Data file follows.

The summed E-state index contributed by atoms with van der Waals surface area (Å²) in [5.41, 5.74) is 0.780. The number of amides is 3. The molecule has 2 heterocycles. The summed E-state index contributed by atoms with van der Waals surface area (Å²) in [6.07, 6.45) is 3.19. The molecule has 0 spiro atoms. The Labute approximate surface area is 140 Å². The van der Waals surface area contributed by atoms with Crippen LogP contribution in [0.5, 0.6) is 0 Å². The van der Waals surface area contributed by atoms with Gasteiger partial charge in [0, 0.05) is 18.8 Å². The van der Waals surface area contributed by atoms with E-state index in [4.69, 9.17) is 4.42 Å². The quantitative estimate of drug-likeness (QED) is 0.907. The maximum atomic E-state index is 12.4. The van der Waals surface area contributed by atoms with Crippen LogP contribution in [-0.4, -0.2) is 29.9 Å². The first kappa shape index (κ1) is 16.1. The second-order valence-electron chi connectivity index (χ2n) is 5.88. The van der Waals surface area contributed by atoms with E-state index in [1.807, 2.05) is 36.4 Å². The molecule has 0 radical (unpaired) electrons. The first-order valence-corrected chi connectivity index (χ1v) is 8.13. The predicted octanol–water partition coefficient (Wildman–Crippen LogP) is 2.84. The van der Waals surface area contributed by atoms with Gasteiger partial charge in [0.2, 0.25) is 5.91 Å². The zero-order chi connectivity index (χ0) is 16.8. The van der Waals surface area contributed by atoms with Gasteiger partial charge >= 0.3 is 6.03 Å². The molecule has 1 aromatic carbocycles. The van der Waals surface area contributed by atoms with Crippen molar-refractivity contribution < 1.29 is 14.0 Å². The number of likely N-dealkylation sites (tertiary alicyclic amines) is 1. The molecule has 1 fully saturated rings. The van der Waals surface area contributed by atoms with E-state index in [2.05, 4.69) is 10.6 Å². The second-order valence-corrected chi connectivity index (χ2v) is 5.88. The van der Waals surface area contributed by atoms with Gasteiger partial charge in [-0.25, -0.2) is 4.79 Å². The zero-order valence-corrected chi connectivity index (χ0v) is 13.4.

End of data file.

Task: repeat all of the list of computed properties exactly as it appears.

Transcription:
The summed E-state index contributed by atoms with van der Waals surface area (Å²) in [5.41, 5.74) is 0.780. The number of amides is 3. The molecule has 2 heterocycles. The summed E-state index contributed by atoms with van der Waals surface area (Å²) in [6.07, 6.45) is 3.19. The molecule has 0 spiro atoms. The Labute approximate surface area is 140 Å². The van der Waals surface area contributed by atoms with Crippen LogP contribution in [0.5, 0.6) is 0 Å². The van der Waals surface area contributed by atoms with Gasteiger partial charge in [0, 0.05) is 18.8 Å². The van der Waals surface area contributed by atoms with E-state index in [4.69, 9.17) is 4.42 Å². The quantitative estimate of drug-likeness (QED) is 0.907. The maximum atomic E-state index is 12.4. The van der Waals surface area contributed by atoms with Crippen LogP contribution in [-0.4, -0.2) is 29.9 Å². The first kappa shape index (κ1) is 16.1. The second-order valence-electron chi connectivity index (χ2n) is 5.88. The van der Waals surface area contributed by atoms with E-state index in [1.807, 2.05) is 36.4 Å². The molecule has 0 radical (unpaired) electrons. The first-order valence-corrected chi connectivity index (χ1v) is 8.13. The predicted octanol–water partition coefficient (Wildman–Crippen LogP) is 2.84. The van der Waals surface area contributed by atoms with Gasteiger partial charge in [0.2, 0.25) is 5.91 Å². The zero-order chi connectivity index (χ0) is 16.8. The van der Waals surface area contributed by atoms with Gasteiger partial charge >= 0.3 is 6.03 Å². The molecule has 1 aromatic carbocycles. The van der Waals surface area contributed by atoms with Crippen molar-refractivity contribution < 1.29 is 14.0 Å². The number of likely N-dealkylation sites (tertiary alicyclic amines) is 1. The molecule has 1 fully saturated rings. The van der Waals surface area contributed by atoms with E-state index in [2.05, 4.69) is 10.6 Å². The second-order valence-corrected chi connectivity index (χ2v) is 5.88. The van der Waals surface area contributed by atoms with Gasteiger partial charge in [-0.25, -0.2) is 4.79 Å². The zero-order valence-corrected chi connectivity index (χ0v) is 13.4.